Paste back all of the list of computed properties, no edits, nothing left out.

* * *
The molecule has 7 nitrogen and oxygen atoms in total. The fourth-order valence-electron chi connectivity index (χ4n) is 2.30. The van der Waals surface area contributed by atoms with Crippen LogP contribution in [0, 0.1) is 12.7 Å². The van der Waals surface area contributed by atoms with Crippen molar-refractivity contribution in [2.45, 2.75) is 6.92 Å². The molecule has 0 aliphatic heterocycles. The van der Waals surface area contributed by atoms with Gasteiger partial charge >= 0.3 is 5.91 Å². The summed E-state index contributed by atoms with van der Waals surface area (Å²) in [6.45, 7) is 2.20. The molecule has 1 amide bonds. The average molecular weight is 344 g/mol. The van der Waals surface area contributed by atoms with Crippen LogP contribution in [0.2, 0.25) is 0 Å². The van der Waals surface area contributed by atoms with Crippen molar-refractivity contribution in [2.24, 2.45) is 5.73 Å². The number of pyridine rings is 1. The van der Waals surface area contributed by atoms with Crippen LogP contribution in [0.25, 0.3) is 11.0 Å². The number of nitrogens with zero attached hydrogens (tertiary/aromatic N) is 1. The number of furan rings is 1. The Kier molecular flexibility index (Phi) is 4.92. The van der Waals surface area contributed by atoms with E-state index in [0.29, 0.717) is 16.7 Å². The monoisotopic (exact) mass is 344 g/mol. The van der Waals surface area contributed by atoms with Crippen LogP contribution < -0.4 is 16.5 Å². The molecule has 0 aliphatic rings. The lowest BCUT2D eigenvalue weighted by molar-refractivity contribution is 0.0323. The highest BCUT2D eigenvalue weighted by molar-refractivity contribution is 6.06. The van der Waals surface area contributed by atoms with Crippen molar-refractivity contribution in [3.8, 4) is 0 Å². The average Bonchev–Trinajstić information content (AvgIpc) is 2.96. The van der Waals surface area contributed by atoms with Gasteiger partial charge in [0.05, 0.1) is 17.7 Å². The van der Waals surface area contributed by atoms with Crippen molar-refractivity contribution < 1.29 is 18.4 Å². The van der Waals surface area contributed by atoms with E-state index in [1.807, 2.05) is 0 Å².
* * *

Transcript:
The molecule has 7 nitrogen and oxygen atoms in total. The fourth-order valence-electron chi connectivity index (χ4n) is 2.30. The van der Waals surface area contributed by atoms with Crippen LogP contribution in [0, 0.1) is 12.7 Å². The van der Waals surface area contributed by atoms with Crippen molar-refractivity contribution in [2.45, 2.75) is 6.92 Å². The molecule has 0 aliphatic heterocycles. The van der Waals surface area contributed by atoms with Gasteiger partial charge >= 0.3 is 5.91 Å². The summed E-state index contributed by atoms with van der Waals surface area (Å²) in [6.45, 7) is 2.20. The molecule has 1 amide bonds. The average molecular weight is 344 g/mol. The van der Waals surface area contributed by atoms with Crippen LogP contribution in [0.2, 0.25) is 0 Å². The van der Waals surface area contributed by atoms with Crippen molar-refractivity contribution in [2.24, 2.45) is 5.73 Å². The number of pyridine rings is 1. The van der Waals surface area contributed by atoms with Crippen LogP contribution in [0.25, 0.3) is 11.0 Å². The number of nitrogens with zero attached hydrogens (tertiary/aromatic N) is 1. The number of furan rings is 1. The Kier molecular flexibility index (Phi) is 4.92. The van der Waals surface area contributed by atoms with E-state index in [0.29, 0.717) is 16.7 Å². The monoisotopic (exact) mass is 344 g/mol. The van der Waals surface area contributed by atoms with Crippen LogP contribution < -0.4 is 16.5 Å². The molecule has 0 aliphatic rings. The lowest BCUT2D eigenvalue weighted by molar-refractivity contribution is 0.0323. The highest BCUT2D eigenvalue weighted by molar-refractivity contribution is 6.06. The van der Waals surface area contributed by atoms with Crippen molar-refractivity contribution in [3.8, 4) is 0 Å². The average Bonchev–Trinajstić information content (AvgIpc) is 2.96. The van der Waals surface area contributed by atoms with Gasteiger partial charge in [0.05, 0.1) is 17.7 Å². The van der Waals surface area contributed by atoms with Crippen molar-refractivity contribution < 1.29 is 18.4 Å². The van der Waals surface area contributed by atoms with E-state index in [1.807, 2.05) is 0 Å².